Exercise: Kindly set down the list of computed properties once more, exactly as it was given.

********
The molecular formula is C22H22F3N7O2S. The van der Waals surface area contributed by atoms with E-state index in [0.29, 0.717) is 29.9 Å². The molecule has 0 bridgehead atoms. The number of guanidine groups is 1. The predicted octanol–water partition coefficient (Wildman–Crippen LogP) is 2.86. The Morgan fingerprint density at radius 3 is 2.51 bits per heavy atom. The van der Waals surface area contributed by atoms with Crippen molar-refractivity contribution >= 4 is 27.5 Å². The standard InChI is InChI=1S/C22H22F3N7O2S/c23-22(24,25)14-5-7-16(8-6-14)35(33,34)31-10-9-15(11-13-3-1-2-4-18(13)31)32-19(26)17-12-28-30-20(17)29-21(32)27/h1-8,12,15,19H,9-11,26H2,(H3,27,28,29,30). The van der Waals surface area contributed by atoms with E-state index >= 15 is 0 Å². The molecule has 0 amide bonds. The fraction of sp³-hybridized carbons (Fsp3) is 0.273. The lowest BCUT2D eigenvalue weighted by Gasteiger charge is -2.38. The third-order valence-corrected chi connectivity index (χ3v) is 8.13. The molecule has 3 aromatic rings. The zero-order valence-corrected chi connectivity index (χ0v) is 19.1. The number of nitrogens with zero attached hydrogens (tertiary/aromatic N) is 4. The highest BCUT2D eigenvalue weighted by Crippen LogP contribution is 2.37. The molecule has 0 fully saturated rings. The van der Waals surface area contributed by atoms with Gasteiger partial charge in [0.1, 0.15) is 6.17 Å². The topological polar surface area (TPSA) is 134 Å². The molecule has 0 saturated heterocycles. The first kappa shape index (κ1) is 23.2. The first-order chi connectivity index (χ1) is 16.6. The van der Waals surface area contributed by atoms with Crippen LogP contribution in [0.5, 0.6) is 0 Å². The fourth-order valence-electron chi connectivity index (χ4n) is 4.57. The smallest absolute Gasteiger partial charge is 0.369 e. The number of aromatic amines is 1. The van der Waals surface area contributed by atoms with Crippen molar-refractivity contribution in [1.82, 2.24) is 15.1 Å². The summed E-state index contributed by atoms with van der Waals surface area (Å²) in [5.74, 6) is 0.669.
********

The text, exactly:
The molecular formula is C22H22F3N7O2S. The van der Waals surface area contributed by atoms with E-state index in [0.29, 0.717) is 29.9 Å². The molecule has 0 bridgehead atoms. The number of guanidine groups is 1. The predicted octanol–water partition coefficient (Wildman–Crippen LogP) is 2.86. The Morgan fingerprint density at radius 3 is 2.51 bits per heavy atom. The van der Waals surface area contributed by atoms with Crippen molar-refractivity contribution >= 4 is 27.5 Å². The standard InChI is InChI=1S/C22H22F3N7O2S/c23-22(24,25)14-5-7-16(8-6-14)35(33,34)31-10-9-15(11-13-3-1-2-4-18(13)31)32-19(26)17-12-28-30-20(17)29-21(32)27/h1-8,12,15,19H,9-11,26H2,(H3,27,28,29,30). The van der Waals surface area contributed by atoms with E-state index >= 15 is 0 Å². The molecule has 0 amide bonds. The fraction of sp³-hybridized carbons (Fsp3) is 0.273. The lowest BCUT2D eigenvalue weighted by Gasteiger charge is -2.38. The third-order valence-corrected chi connectivity index (χ3v) is 8.13. The molecule has 3 aromatic rings. The zero-order valence-corrected chi connectivity index (χ0v) is 19.1. The number of nitrogens with zero attached hydrogens (tertiary/aromatic N) is 4. The highest BCUT2D eigenvalue weighted by Crippen LogP contribution is 2.37. The molecule has 0 fully saturated rings. The van der Waals surface area contributed by atoms with Gasteiger partial charge in [0.1, 0.15) is 6.17 Å². The topological polar surface area (TPSA) is 134 Å². The molecule has 0 saturated heterocycles. The first kappa shape index (κ1) is 23.2. The first-order chi connectivity index (χ1) is 16.6. The van der Waals surface area contributed by atoms with Crippen LogP contribution in [0.5, 0.6) is 0 Å². The fourth-order valence-electron chi connectivity index (χ4n) is 4.57. The smallest absolute Gasteiger partial charge is 0.369 e. The number of aromatic amines is 1. The van der Waals surface area contributed by atoms with Crippen molar-refractivity contribution in [1.82, 2.24) is 15.1 Å². The summed E-state index contributed by atoms with van der Waals surface area (Å²) in [5.74, 6) is 0.669.